A woman appears on the screen in apparent distress. Her mouth moves, but the words don’t match up. It’s like a bad Kung Fu movie.
“Is your Muhammad a child molester?” the voice asks. The scene lasts about five seconds before it changes. We don’t see the woman again.
The scene is from the anti-Islamic film “Innocence of Muslims,” and the woman is actress Cindy Lee Garcia.
The film has sparked protests and violent demonstrations around the world for its anti-Muhammad statements and portrayals.
Garcia, however, was unaware that she was going to be in an anti-Islamic film.
Originally, she thought she was in a film with the working title “Desert Warrior,” another film by the same director, Nakoula Basseley Nakoula, a two-time felon. Her words were dubbed over for the “Innocence of Muslims” film, and “Desert Warrior” never saw the light of day.
Her participation in the anti-Islamic film, however unintentional, brought death threats to her door.
Because of these threats, Garcia asked YouTube to pull the video from its website. YouTube privately informed Garcia that it would not voluntarily remove the video.
In return, she filed a lawsuit in the Los Angeles Superior Court against Nakoula with the claim she was a victim of fraud, invasion of privacy and misappropriation of her likeness.
Garcia’s claims seem valid, and the lawsuit seems like a good idea until Garcia also named YouTube LLC and Google Inc., YouTube’s parent company, in the suit for causing irreparable harm to her for refusing to remove the content.
A judge denied this lawsuit because Garcia was unable to produce a copy of her agreement with the filmmakers, and the filmmakers had not been notified of the lawsuit.
On Sept. 26, 2012, Garcia brought her lawsuit to federal court. This time, however, she included the claim that Nakoula had violated copyright law. The suit claims infringement of copyright, fraud, unfair business practice, libel and infliction of emotional distress.
Again, however, the suit names YouTube and Google in Garcia’s infringement complaints.
And, again, Google refused to remove the film from YouTube, regardless of pressure from the Obama administration. Garcia claims Google infringed on the copyright she has for the film by distributing the video via YouTube.
The 9th U.S. Circuit Court of Appeals ruled Wednesday that Google must remove the film “Innocence of Muslims” from YouTube.
Judge Alex Kozinski wrote the majority opinion on the decision and said because of Garcia’s reception of death threats it was better to err on the side of life.
Google officials released a statement that read, “We strongly disagree with this ruling and will fight it.” The film has been removed from the site.
While we do not condone the material and messages in the film, we disagree with the claim that Google infringed on Garcia’s copyright.
The emotional distress Garcia has suffered since the video’s publication seems valid. Her case is sympathetic and she deserves justice.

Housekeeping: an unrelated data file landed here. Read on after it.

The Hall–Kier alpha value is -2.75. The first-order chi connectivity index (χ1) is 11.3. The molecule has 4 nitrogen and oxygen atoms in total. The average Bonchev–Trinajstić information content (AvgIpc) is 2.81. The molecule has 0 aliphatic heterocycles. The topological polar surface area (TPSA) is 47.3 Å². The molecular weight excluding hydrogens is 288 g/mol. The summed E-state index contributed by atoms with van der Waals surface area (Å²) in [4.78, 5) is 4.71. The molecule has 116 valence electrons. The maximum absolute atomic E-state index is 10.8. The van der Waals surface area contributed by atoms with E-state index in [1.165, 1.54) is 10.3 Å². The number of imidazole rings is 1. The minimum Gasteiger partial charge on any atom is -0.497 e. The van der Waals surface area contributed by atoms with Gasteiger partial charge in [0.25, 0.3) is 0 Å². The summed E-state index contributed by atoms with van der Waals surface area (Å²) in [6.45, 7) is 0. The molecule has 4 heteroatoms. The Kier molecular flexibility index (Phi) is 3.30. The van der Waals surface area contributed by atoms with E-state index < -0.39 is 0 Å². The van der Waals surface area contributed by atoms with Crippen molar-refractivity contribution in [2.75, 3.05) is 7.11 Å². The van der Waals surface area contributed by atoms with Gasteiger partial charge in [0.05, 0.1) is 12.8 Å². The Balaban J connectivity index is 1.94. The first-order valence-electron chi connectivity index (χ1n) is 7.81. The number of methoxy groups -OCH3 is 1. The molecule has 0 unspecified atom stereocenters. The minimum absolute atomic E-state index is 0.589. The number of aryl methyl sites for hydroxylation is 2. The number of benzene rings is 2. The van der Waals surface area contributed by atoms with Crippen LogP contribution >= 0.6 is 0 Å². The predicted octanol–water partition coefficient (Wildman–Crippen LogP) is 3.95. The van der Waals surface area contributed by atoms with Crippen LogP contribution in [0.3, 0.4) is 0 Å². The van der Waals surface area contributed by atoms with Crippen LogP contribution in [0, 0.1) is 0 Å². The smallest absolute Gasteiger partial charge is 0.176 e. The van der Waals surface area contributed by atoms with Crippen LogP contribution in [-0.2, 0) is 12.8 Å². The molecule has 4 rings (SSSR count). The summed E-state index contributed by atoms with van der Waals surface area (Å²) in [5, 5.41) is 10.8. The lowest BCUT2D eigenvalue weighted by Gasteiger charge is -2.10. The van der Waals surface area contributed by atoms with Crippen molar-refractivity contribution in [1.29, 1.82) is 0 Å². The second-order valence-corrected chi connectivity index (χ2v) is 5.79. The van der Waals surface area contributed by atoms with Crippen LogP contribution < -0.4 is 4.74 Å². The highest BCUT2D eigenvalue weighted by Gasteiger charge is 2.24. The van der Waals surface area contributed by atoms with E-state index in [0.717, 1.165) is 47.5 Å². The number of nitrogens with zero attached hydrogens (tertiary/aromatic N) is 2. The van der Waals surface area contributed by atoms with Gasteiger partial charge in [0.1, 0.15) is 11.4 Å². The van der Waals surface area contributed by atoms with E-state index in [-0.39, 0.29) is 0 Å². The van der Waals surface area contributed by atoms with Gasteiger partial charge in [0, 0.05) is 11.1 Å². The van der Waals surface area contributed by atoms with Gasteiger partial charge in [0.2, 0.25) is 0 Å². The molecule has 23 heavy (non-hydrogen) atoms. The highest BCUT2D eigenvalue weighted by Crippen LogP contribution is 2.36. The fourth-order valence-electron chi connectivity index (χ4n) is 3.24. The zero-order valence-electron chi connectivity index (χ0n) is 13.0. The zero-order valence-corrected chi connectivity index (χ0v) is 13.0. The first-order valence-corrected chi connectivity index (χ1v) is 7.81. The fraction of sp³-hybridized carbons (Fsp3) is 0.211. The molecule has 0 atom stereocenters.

However, that justice should come from the film’s producer and not Google, which was merely an outlet the producer used to spread views of the film.
Google argued during trial, and correctly so, that she did not make a protectable contribution to the film. Her appearance, not her words, was the only thing used in the film. The script was written by Nakoula, who holds the copyright for the dialogue.
According to copyright protection laws, the actor’s performance can only be copyrightable if it is original.
Originality means the performance must express some degree of creativity.
YouTube is an outlet for a variety of content, including videos that contain hate speech, but it is not an advocate for the messages from said videos. Google cited the First Amendment right to free speech for its customers as the reason it refused to remove the video.
This ruling calls to question what future cases like this will look like. Will everyone who dislikes their portrayal in a video be able to sue and win?
The problem is that Google is not responsible for the content beyond the fact it was uploaded to its website.
The only reason Google pulls content is if it is copyright protected, and according to Google, Garcia’s role in the film is not enough to justify a copyright.
Five seconds and dubbed dialogue, however ethically wrong, do not give Garcia an argument against Google.
In essence, the court has censored a website.
YouTube’s rules on copyright usage state that any material thought to be an infringement of copyright will be blocked from viewers on the site. However, Garcia’s failure to produce an agreement with Nakoula makes her claims to copyright void from the side of Google and YouTube.
In addition, Nakoula is the main person who should have been targeted in the lawsuit in order to remove the video.
While the decision made by the appeals court is preliminary, Google should continue to fight.